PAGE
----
Well, there yer go! Every expert has a different opinion from the next. When I asked my dentist about electric brushes she said it would not do any better than I am achieving now, not to bother. No dentist has ever recommended such a device to me.
"Look forward; yesterday was a lesson, if you did not learn from it you wasted it."
Me, 2015

User avatar
Alan H
Posts: 24067
Joined: July 3rd, 2007, 10:26 pm

Re: Dental hygienists

#28 Post by Alan H » October 10th, 2011, 4:30 pm

Although my dentist many years ago said much the same thing - that they weren't any better than a good manual brush - I've been using a Braun 3D for years and I find it very good. After the first few uses, my teeth felt as clean as they did after t visit to the hygienist. I'd thoroughly recommend one, but make sure its a Braud/Oral B 3D onr or possibly an ultrasonic one.
Alan Henness

There are three fundamental questions for anyone advocating Brexit:

1. What, precisely, are the significant and tangible benefits of leaving the EU?
2. What damage to the UK and its citizens is an acceptable price to pay for those benefits?
3. Which ruling of the ECJ is most persuasive of the need to leave its jurisdiction?

User avatar
getreal
Posts: 4354
Joined: November 20th, 2008, 5:40 pm

Re: Dental hygienists

#29 Post by getreal » October 10th, 2011, 10:08 pm

Another bloody filling has fallen out!!! Is this what happens when you reach 50? I seem to be losing fillings at a tremendous rate. On the plus side, I have at last found a sensitive toothpaste which actually works. Sensodyne Rapid Relief. My hygenist (and my dentist) have recommended applying the paste (after brushing) like a cream to the most painful teeth--which in my case is almost all of them!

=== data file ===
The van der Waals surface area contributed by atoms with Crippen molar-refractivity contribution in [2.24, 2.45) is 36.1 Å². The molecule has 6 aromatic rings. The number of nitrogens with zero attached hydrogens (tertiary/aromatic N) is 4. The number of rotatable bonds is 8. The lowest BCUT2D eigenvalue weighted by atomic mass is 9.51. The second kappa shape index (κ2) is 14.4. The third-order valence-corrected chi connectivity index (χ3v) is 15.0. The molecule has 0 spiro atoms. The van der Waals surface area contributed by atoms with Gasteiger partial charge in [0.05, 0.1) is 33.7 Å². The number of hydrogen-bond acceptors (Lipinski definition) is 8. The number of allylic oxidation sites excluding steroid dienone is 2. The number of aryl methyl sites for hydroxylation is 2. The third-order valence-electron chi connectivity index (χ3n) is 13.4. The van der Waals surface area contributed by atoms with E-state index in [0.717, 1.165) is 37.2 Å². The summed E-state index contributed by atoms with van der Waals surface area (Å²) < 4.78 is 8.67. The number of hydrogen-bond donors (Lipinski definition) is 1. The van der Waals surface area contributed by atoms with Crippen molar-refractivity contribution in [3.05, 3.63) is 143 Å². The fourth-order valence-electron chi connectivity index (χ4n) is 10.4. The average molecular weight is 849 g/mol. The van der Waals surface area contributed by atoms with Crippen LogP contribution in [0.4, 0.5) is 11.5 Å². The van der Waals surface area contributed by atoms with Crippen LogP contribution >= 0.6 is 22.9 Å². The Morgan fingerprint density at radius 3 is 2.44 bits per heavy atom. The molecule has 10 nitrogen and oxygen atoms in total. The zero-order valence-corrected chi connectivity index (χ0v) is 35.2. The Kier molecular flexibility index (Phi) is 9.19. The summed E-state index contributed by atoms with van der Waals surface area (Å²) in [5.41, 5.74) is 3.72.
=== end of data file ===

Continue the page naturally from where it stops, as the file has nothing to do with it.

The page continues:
This thread is surprisingly popular......
"It's hard to put a leash on a dog once you've put a crown on his head"-Tyrion Lannister.

User avatar
Alan C.
Posts: 10356
Joined: July 4th, 2007, 3:35 pm

Re: Dental hygienists

#30 Post by Alan C. » October 10th, 2011, 10:46 pm

getreal
This thread is surprisingly popular......
That's cos we're all old buggers [UK definition] :D
Abstinence Makes the Church Grow Fondlers.

User avatar
Dave B
Posts: 17809
Joined: May 17th, 2010, 9:15 pm

Re: Dental hygienists

#31 Post by Dave B » October 11th, 2011, 8:51 am

Alan C. wrote:
getreal
This thread is surprisingly popular......
That's cos we're all old buggers [UK definition] :D
Even in the UK that means we like a bit of . . .

Long in the tooth, more of the gnashers available as residential property for the bloody bugs!
"Look forward; yesterday was a lesson, if you did not learn from it you wasted it."
Me, 2015

User avatar
Dave B
Posts: 17809
Joined: May 17th, 2010, 9:15 pm

Re: Dental hygienists

#32 Post by Dave B » October 14th, 2011, 10:01 pm

TT, asked the dentist I saw today about delay between eating and brushing. His version was that it only mattered if the food was particularly acidic, citrus fruit etc., because the acid would soften the tooth surface and brushing could then damage it. He did add that simply washing the mouth out with water first would be enough to stop the process. One assumes that the "harder" the water the better that would work!

Wonder if there are figures comparing tooth decay in hard and soft water areas? Took a look, loads of stuff on fluoride and problems with drinking only bottled water (seems it is mineralised but perhaps with not the right minerals and no fluoride) but no direct comparison anywhere near the surface.

Fluoride is a whole new subject for discussion!
"Look forward; yesterday was a lesson, if you did not learn from it you wasted it."
Me, 2015

User avatar
Tetenterre
Posts: 3244
Joined: March 13th, 2011, 11:36 am

Re: Dental hygienists

#33 Post by Tetenterre » October 15th, 2011, 8:15 am

@DaveB: Noted, thanks.
Steve

Quantum Theory: The branch of science with which people who know absolutely sod all about quantum theory can explain anything.

Janvier_8
Posts: 1
Joined: January 30th, 2019, 12:06 pm

Re: Dental hygienists

#34 Post by Janvier_8 » February 1st, 2019, 11:09 am

Deleted by admin as spam.

Post Reply